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The sheer volume of counterfeit goods being trafficked, particularly via small consignments, requires a concerted effort in order to successfully fight the problem, argues Travis Johnson of the IACC.
In fiscal year 2014, the US Customs and Border Protection (CBP) agency made more than 23,000 seizures on the basis of intellectual property violations. Nearly 20,000 of those involved shipments sent via international mail or express consignments, with a total value of more than $380 million.
Those numbers are perhaps more surprising when we look back just nine years. In FY 2007, express and postal imports accounted for fewer than 10,000 seizures in the US, or roughly half of what we see today. While cargo shipments still account for approximately half of customs’ IP-related seizures, in terms of value in any given year there appears to be a clear trend towards a direct-to-consumer distribution model for the trafficking of counterfeit goods. What does this trend mean for rights owners and enforcement personnel?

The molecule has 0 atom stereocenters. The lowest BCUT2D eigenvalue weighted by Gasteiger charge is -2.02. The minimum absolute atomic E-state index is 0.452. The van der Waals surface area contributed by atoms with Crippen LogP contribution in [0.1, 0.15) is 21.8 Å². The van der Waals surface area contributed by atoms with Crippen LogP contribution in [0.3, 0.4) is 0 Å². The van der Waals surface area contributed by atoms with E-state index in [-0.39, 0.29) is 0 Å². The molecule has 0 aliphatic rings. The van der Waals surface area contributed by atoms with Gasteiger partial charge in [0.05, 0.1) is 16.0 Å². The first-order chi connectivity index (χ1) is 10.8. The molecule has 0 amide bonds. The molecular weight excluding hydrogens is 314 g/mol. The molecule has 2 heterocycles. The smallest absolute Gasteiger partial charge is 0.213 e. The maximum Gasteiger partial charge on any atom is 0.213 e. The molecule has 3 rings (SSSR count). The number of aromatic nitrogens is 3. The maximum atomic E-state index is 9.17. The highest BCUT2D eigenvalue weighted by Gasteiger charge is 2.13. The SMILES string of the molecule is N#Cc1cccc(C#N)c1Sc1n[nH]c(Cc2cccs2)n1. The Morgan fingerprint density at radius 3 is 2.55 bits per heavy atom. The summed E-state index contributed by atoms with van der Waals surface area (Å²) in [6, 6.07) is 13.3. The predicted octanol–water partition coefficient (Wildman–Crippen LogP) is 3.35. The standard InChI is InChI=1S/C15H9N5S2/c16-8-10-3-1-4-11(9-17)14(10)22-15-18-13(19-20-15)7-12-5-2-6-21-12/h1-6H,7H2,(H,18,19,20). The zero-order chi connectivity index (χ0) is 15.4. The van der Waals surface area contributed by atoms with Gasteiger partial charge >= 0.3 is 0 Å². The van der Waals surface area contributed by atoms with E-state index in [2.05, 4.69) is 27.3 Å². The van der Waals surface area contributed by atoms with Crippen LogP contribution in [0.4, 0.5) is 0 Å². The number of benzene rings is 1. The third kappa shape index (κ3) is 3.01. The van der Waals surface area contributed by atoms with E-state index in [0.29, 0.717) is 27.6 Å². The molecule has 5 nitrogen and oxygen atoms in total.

With the rapid growth of legitimate online commerce, and consumers’ increased comfort doing business at a distance with unknown sellers, the concurrent growth of counterfeit sales online should surprise no-one. But the e-commerce model has also removed the need for counterfeiters to use traditional multi-layered distribution chains.
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Travis Johnson, IACC, CBP, US Customs and Border Protection, counterfeit, trademark,